Tuesday, February 8, 2011

Analyzing the three major branches

Working with the idea that very early on, three major branches of birds formed (water birds, shorebirds, and land birds), we can look at the landbirds.
As we have seen the chart shows them as green.
But we can also see that the birds in brown are a subgroup of the landbird major branch.
So we see landbird subgroups in green and others in brown.
Turning to the birds in red, we note that they are in two distinct groups labeled Anseriformes and Galliformes. The Anseriformes are clearly waterbirds and the Galliformes are secondarily weak-flying landbirds.
Also, including the purple group, we see that they are secondarily flightless landbirds. So we can add them to the summary:

landbirds - green, brown, red (Galliformes), purple (Ratites)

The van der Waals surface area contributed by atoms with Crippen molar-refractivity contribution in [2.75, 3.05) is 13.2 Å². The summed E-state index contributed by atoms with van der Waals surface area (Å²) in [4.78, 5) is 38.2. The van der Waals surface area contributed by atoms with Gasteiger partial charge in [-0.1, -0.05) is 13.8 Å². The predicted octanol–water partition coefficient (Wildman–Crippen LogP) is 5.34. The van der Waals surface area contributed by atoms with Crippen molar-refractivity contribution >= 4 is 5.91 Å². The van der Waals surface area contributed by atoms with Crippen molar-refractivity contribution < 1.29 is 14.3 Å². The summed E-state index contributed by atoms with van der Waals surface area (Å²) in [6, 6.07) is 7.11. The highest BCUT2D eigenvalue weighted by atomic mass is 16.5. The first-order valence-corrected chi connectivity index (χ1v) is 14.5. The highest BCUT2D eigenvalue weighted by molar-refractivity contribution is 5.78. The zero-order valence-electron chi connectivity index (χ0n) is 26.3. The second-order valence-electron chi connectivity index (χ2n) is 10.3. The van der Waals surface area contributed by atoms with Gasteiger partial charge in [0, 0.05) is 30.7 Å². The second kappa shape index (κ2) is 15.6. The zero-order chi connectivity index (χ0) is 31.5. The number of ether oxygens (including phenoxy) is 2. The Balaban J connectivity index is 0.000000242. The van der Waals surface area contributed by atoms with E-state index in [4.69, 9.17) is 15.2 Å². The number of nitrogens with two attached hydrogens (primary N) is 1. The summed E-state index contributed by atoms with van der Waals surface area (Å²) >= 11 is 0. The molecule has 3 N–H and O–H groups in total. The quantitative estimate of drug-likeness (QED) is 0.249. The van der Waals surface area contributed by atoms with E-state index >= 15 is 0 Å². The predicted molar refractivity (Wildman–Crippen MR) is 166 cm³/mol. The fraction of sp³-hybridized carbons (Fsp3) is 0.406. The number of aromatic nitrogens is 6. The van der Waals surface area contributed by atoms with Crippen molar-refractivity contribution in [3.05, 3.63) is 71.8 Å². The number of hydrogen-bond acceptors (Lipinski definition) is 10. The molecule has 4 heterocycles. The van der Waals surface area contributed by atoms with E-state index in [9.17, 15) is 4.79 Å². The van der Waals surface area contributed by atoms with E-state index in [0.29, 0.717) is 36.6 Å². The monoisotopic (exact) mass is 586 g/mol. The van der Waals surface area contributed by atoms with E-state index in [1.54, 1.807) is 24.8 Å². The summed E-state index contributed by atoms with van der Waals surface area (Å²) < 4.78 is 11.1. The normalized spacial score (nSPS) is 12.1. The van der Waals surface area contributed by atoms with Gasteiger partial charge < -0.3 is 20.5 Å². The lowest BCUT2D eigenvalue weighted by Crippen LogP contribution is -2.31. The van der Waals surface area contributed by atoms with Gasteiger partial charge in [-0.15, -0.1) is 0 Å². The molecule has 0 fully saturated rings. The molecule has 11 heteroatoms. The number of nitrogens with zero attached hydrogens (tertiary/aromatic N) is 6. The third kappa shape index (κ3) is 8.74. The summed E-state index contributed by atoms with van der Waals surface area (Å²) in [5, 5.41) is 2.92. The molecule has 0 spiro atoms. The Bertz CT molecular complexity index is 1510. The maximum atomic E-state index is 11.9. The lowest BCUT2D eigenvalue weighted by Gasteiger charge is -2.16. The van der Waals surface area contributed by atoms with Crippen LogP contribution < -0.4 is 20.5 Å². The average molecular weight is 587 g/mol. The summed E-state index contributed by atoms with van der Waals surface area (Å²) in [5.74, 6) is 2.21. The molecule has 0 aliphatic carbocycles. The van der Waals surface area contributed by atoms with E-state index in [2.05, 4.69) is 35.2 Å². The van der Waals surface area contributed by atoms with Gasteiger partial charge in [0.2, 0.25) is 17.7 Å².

shorebirds - gold (Charadriiformes/Charadrii)
waterbirds - blue, gold (Charadriiformes/Lari), red (Anseriformes)

All that is left are the grey and black groups, which as we have seen are still unsettled. So their lineages are unclear, but in time may become clearer. .
Everything we have seen, that is clear, supports the idea of a very early divergence into the three major branches, with subbranches stemming from each major branch.

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